I imagine that most people have a DVD collection similar to mine. It's a right mixture; literally next to each other on the shelf, you will find a critically acclaimed movie, like Million Dollar Baby, beside something fun and frivolous, like Minority Report. One thing is certain, though; whether it's an Oscar winner or a summer blockbuster, every DVD has earned its place on my shelf. Limitless is no different.
Hidden somewhere between stock characters that have been dusted off, given a new set of clothes and a change of name and sent on their merry way, and a camera technique that is all too reminiscent of 2002 David Fincher pic, Panic Room, you will find an entertaining and endearing heart and a premise that is intellectually intriguing.
Russian gangsters, the smarmy ex-brother-in-law drug dealer (who steps right out of the 80's complete with sharp suit and minimalist bachelor pad) and the girlfriend may be unconvincing on screen but Bradley Cooper, as the lead, Eddie Morra, is charasmatic and engaging (and easy on the eye!) while Robert De Niro puts in a highly satisfying performance as the enigmatic villain. And while the digitally tinkered-with zooming camera work may be sickeningly familiar, it also serves as a stomach-churning reminder of how unbalanced and unhinged Eddie Morra's life is becoming.
However, the most enchanting element of the movie, is the premise itself. The idea that taking a simple pill will allow you to unlock your full potential; that a pill can fix your life, is enchanting and I dare say there isn't a writer alive who wouldn't long for Eddie Morra's miracle drug to help them finish (or even start!) their magnum opus. But, no matter how bewitching the concept might be, there is a moral message to this movie too, and it is delivered gently with a pleasantly light touch; so light that it might be easy to miss.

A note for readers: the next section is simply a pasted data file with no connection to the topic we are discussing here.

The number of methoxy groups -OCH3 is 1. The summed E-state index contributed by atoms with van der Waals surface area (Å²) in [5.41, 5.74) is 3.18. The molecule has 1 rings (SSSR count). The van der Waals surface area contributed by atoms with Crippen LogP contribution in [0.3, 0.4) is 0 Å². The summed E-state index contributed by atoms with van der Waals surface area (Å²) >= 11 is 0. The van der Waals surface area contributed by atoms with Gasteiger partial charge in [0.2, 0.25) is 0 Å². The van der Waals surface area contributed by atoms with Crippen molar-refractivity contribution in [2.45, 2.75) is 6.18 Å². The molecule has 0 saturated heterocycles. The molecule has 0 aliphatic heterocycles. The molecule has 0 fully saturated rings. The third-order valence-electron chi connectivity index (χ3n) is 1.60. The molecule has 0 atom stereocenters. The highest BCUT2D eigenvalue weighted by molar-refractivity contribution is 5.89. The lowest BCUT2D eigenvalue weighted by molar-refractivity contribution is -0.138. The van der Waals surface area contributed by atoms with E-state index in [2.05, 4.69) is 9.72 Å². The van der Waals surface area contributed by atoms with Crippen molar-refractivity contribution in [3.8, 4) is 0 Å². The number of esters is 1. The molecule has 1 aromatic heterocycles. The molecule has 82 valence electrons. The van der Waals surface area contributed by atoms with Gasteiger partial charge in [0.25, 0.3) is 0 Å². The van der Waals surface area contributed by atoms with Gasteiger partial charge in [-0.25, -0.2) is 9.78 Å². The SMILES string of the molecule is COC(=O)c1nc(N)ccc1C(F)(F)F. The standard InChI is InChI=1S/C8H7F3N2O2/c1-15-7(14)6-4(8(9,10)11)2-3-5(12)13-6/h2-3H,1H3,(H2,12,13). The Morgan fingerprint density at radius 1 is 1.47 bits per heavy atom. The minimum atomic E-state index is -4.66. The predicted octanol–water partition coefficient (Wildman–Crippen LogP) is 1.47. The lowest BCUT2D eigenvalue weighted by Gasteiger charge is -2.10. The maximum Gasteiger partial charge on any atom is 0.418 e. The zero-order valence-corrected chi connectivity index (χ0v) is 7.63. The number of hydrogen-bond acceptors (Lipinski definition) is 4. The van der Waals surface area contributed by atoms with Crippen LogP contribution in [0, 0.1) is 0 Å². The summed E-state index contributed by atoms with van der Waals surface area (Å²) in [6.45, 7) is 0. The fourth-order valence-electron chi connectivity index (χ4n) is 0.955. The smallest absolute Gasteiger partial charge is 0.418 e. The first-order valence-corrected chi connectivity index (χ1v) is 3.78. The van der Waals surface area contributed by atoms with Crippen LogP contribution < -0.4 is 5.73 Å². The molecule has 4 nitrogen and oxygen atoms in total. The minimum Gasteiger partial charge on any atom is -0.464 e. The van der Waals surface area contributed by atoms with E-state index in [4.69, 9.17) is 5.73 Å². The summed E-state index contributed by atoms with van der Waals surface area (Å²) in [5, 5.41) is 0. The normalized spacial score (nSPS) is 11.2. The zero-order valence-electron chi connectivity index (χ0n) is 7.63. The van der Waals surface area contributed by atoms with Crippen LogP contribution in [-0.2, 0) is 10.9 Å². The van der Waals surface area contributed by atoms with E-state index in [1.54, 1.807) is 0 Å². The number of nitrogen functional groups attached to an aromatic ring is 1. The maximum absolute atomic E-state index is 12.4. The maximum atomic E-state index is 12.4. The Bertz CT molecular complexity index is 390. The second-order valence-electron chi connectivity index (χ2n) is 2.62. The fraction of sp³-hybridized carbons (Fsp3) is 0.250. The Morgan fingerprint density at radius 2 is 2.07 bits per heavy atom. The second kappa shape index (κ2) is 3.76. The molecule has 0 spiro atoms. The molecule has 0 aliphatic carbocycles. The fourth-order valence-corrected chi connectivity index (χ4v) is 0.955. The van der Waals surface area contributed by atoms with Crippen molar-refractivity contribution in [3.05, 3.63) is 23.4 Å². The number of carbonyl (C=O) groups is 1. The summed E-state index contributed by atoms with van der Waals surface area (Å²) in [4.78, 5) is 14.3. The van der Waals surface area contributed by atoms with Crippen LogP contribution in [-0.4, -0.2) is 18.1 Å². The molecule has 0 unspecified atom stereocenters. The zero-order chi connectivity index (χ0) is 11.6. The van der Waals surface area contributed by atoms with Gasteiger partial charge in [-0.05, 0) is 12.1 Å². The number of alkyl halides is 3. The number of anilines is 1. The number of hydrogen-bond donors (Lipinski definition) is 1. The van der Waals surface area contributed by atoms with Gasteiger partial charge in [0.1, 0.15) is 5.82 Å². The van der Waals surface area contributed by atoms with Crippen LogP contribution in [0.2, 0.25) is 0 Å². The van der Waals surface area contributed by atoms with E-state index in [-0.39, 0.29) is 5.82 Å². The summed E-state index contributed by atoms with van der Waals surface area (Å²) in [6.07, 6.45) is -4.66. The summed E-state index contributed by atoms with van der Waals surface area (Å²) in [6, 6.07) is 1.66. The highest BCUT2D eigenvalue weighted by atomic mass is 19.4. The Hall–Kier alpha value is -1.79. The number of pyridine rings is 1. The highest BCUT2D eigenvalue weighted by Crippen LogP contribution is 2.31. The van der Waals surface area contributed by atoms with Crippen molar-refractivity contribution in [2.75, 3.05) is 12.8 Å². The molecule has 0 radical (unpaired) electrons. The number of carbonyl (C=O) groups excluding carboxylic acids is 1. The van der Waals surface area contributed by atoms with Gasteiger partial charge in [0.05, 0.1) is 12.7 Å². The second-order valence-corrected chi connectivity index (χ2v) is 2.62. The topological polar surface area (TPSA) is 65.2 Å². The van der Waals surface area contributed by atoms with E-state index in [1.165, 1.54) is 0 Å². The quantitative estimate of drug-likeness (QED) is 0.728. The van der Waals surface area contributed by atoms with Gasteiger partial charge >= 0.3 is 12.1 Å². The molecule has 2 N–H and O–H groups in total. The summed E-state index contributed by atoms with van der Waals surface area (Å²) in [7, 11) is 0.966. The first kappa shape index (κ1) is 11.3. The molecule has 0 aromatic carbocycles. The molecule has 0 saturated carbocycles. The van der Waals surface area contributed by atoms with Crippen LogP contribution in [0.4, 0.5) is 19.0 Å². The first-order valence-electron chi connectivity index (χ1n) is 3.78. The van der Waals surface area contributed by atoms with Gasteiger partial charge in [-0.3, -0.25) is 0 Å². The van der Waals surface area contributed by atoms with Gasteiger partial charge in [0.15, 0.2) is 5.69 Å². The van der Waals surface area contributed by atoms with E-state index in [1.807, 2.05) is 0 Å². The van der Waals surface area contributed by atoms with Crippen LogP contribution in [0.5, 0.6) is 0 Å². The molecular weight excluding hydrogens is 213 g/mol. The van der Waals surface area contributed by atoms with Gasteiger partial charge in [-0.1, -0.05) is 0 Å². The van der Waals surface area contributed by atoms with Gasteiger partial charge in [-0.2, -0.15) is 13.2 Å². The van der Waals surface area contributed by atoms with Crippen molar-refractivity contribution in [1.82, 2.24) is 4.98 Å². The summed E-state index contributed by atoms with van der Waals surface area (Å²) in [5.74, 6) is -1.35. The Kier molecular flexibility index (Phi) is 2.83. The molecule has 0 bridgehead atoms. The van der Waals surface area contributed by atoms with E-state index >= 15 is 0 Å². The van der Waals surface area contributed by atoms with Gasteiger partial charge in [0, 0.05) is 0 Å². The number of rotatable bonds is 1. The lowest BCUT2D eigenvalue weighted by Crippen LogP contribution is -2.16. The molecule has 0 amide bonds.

Morra's use of the drug, NZT, is all too reasonable in the film. Eddie starts using on the basis that it's a one-time thing that can't possibly make his life any worse. It makes him feel good, makes him successful, so he understandably wants more. But then the side-effects start, but too late he finds that he's no longer taking it because he wants to, but because he needs to.
It's a fascinating take on drug use in everyday life, whether that's medicinal drugs (I recently went on holiday and left my prescription drugs at home. By the end of the week I was feeling very unwell!) or whether it's tobacco, alcohol, cannabis or something stronger. It teaches us that it's all too easy - a series of small steps - to start down a road that leads to dependency and it can sometimes get you mixed up in things you would normally not get mixed up in.
It's far from perfection, but Limitless is a movie that has a lot going for it. Ultimately, it manages to entertain and provoke me in equal measure. That's why it will find a home in my DVD collection and why I'll also be reading the book, The Dark Fields by Alan Glyn, on which the film is based.
Limitless is released in the UK on DVD and Blu-ray on 1st August.
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